Evaluate Paul's purpose in writing
to the Church at Rome.
What was Pauls purpose in writing
his letter to the church at Rome?
As the question of Pauls purpose in
writing the letter to the church at Rome
is considered, it will become immediately obvious that there will be no
clear-cut answer. So varied are the different interpretations of this issue
that any attempt to devise a new approach would be likened to re-inventing the
wheel. For the purposes of this essay, two scholarly attempts to solve this
mystery will be dealt with. That of W.S. Campbell and that of Leon Morris.
It will be seen that each is really a variation of the other
and that the purpose can be honed done to a short list of possibilities.
However, as this is applied to our
contemporary situation many of the differing views will come into a sharper
W.S. Campbell's View.
Firstly, that of W.S. Campbell who
writes that the debated purposes behind Pauls letter to the Romans are:
A). a letter of self-introduction.
The letter is to be seen as an introduction to prepare the way for his
missionary activities in Spain, as laid out in chapter 15:22-32. Paul, in
anticipation of his visit to Rome
is looking to gain support for the extension of his mission to the gentiles.
This is a view supported by J.A.T. Robinson who holds that the purpose of
Romans is beyond dispute.
The main objections to this view are that it is not
consistent with Pauls other letters and what is known
of Paul. That is, he would not feel obliged to seek the approval of the Roman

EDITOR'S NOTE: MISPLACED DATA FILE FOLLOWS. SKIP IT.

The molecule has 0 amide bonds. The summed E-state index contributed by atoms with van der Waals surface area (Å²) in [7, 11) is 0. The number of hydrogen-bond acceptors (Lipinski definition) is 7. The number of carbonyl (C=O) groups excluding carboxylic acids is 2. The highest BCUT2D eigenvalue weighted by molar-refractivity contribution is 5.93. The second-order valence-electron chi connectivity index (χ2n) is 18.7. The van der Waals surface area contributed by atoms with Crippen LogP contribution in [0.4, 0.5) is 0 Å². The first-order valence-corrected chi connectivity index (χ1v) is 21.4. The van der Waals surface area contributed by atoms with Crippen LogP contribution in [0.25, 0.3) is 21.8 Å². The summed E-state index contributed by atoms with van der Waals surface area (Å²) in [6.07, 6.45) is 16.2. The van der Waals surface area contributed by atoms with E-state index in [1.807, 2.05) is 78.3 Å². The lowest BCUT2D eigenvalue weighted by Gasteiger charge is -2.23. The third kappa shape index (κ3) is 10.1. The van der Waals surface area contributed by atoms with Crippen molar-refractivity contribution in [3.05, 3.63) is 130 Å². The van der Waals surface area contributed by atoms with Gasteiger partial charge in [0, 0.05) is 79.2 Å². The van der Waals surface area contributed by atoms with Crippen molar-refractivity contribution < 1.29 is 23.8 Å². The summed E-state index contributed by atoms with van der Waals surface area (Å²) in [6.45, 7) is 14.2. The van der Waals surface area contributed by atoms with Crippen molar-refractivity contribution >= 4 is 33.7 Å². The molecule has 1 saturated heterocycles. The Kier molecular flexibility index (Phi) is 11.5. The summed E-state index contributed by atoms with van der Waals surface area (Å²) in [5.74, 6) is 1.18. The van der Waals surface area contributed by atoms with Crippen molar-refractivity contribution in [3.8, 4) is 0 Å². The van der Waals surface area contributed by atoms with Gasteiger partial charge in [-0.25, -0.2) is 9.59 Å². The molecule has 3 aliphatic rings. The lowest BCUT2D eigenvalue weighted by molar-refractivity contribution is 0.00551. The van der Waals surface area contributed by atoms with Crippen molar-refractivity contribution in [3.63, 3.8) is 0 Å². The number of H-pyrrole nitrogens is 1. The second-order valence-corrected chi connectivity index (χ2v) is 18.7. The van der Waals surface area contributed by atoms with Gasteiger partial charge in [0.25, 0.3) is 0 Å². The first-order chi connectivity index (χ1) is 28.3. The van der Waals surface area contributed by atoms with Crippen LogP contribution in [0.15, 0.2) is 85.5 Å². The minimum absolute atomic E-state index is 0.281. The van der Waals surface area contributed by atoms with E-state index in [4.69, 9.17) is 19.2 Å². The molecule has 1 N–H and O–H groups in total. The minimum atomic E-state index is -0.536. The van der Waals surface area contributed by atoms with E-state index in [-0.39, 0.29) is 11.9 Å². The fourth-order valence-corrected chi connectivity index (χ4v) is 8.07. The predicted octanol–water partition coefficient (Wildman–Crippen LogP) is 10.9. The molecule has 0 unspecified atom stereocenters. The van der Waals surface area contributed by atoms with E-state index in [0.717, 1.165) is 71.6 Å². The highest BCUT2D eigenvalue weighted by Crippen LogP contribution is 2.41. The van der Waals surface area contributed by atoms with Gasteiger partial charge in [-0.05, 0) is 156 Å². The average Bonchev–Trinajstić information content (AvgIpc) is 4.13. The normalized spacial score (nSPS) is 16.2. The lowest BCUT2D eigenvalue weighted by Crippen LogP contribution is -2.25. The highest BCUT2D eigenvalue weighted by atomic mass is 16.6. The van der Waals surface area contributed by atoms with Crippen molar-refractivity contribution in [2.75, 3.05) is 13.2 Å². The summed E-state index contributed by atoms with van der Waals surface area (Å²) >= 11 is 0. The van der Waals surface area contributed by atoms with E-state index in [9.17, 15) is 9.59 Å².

church for his theology.
In addition, these references are seen as being so
vague about his intended visit that they could hardly be the main theme of his
b). The Book of Romans is an assertion of Pauls Apostolic
Authority. Anton Fridrichsen and G. Klien view the letter to the Romans as an
attempt to impose the authority of Paul on the church. That is, not so much
what they can do for Paul as what Paul can do for them:
c). The Book of Romans as a letter to the
Church in Jerusalem.
This explanation deals with the issues of the division between the Jewish and
Gentile church. Paul while in deep thought over these issues has, as he set his
sights on Jerusalem,
a need to bring unity to the cause of the gospel. Thus, he writes to the Jerusalem church to take
up the issue of justification by faith.
Campbell stresses that the weakest point to be found in the view that Romans is
a letter to the Church in Jerusalem, is that although this interpretation enables
us to establish some connections between the writing of Romans and Jerusalem it
fails to provide any conclusive reason why the letter should actually have been
addressed to Rome;
d). The Book of Romans as a circular
letter to Rome.
This explanation owes much to T.W. Manson who argues on
textual grounds that the letter is best interpreted as
a letter to Rome
If Romans is to be viewed as a circular letter, then